September 14 - October 30, 2002
Gallery & Web Exhibition
“Entering Space,” a show that could be viewed in the abstract space of the web or the physical space of the gallery, consisted of fifty-two paintings and works of art from China and Japan. The Chinese paintings range in date from the 14th to the 20th century; among the great variety of their formats, materials, and subjects is an extremely rare Yuan-dynasty depiction of a glass or crystal container holding an arrangement of flowering branches. A landscape painting by the Japanese master Ike Taiga and one by his very accomplished wife Gyokuran comprise a most seductive pair, formerly in a private museum collection in Japan, while a stunning pair of Kano period byobu, depicting Chinese historical figures against a shimmering gold ground, represent the opposite extreme of Japanese aesthetics and taste.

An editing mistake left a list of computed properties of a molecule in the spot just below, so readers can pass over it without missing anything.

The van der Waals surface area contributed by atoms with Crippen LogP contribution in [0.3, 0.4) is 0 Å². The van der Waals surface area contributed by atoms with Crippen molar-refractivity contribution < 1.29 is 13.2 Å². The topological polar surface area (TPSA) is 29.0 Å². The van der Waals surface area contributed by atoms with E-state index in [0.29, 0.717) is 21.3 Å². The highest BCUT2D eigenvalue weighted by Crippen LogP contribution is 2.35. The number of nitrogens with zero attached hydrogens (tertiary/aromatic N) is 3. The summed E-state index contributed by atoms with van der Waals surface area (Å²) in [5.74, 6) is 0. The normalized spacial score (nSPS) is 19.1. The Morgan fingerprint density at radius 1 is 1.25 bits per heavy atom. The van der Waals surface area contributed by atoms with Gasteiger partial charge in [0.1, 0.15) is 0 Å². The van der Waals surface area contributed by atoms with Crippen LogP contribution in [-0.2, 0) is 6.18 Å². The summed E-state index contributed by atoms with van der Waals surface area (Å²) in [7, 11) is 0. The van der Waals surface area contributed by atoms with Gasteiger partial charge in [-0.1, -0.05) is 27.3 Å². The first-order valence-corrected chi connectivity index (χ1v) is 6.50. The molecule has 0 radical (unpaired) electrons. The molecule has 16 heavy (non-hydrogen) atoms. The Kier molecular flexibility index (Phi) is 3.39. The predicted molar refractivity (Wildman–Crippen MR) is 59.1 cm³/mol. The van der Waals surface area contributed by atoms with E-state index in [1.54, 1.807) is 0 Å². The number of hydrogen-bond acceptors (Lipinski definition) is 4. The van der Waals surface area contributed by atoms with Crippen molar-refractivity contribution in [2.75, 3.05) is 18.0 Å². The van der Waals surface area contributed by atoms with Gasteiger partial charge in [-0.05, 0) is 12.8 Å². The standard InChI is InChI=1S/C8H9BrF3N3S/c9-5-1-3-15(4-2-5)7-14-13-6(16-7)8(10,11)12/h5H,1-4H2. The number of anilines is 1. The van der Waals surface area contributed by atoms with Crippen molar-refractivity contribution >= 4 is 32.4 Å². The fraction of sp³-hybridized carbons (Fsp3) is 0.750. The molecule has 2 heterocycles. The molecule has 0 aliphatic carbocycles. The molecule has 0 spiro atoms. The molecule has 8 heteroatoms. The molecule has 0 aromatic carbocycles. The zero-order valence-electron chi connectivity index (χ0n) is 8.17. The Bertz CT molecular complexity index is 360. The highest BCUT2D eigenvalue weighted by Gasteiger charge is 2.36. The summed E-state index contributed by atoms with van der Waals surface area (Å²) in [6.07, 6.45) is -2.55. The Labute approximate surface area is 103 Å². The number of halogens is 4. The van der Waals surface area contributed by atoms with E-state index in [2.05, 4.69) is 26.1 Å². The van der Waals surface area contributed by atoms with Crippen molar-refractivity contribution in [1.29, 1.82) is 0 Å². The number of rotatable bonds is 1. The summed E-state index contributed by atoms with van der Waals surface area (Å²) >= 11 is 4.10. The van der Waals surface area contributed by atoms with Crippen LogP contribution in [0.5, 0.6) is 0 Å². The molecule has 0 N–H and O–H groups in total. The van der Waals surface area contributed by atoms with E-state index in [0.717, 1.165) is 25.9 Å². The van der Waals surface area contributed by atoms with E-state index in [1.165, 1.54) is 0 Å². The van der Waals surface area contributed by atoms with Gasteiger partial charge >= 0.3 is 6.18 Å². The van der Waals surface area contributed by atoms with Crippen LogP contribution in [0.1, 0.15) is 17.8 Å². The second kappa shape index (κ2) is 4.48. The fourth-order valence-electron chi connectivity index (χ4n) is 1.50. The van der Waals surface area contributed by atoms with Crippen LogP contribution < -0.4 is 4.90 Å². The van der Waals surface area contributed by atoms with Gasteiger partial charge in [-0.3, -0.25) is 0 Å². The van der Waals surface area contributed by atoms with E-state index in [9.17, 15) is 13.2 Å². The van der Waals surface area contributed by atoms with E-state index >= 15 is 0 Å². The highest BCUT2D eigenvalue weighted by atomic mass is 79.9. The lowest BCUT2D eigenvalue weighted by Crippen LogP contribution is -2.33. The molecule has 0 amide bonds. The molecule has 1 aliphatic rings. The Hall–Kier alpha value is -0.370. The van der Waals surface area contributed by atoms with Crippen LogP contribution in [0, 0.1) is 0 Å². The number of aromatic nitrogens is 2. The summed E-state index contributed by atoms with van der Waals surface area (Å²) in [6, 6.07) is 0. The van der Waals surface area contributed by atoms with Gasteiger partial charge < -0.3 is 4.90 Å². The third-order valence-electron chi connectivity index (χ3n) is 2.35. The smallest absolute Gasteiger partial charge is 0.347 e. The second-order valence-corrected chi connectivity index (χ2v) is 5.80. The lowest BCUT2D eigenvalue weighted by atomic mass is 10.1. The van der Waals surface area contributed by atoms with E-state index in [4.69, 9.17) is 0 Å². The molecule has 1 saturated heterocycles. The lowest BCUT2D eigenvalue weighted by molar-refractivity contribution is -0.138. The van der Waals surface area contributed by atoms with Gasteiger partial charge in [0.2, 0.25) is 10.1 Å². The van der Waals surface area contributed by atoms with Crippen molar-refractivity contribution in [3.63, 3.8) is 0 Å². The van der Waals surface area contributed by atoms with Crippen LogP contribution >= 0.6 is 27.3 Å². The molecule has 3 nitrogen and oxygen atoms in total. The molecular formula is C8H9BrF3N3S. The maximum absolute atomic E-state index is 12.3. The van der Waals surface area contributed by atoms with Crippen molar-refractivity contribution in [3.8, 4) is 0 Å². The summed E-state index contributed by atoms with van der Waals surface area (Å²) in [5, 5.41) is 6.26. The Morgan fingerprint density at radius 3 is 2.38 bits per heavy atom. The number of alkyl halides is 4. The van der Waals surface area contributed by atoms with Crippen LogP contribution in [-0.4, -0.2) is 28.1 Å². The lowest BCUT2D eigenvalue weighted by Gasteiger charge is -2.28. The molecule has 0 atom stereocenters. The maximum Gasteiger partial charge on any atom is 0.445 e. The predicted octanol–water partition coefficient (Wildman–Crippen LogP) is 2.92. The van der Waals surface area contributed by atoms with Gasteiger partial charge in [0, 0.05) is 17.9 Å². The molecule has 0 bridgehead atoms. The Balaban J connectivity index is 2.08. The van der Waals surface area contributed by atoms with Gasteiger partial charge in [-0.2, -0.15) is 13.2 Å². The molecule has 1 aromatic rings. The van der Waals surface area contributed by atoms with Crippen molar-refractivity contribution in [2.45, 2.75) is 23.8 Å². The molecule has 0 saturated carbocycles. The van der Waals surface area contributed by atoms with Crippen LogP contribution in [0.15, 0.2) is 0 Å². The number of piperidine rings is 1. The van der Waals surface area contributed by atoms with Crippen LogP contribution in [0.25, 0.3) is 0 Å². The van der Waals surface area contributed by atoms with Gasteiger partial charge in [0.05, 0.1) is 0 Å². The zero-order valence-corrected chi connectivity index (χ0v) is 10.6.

Neolithic Japanese and Chinese ceramics set the stage for numerous high quality wares from subsequent periods. These include tomb figures from the Han through Tang: an engaging Han period pond with no fewer than fifteen models of ducks, a pair of painted-earthenware tomb guardians, qitou of extremely menacing demeanor, a horse with an actual horse-hair tail, and a stunning figure of a court lady of great size and stature and dressed in beautiful garb. A rare early Yue tripod basin introduces the celadon tradition represented also by stunning Longquan wares from the Song and Yuan. Those interested in the lively Cizhou were delighted by a very fine sampling of these stonewares in a variety of shapes and decorative techniques.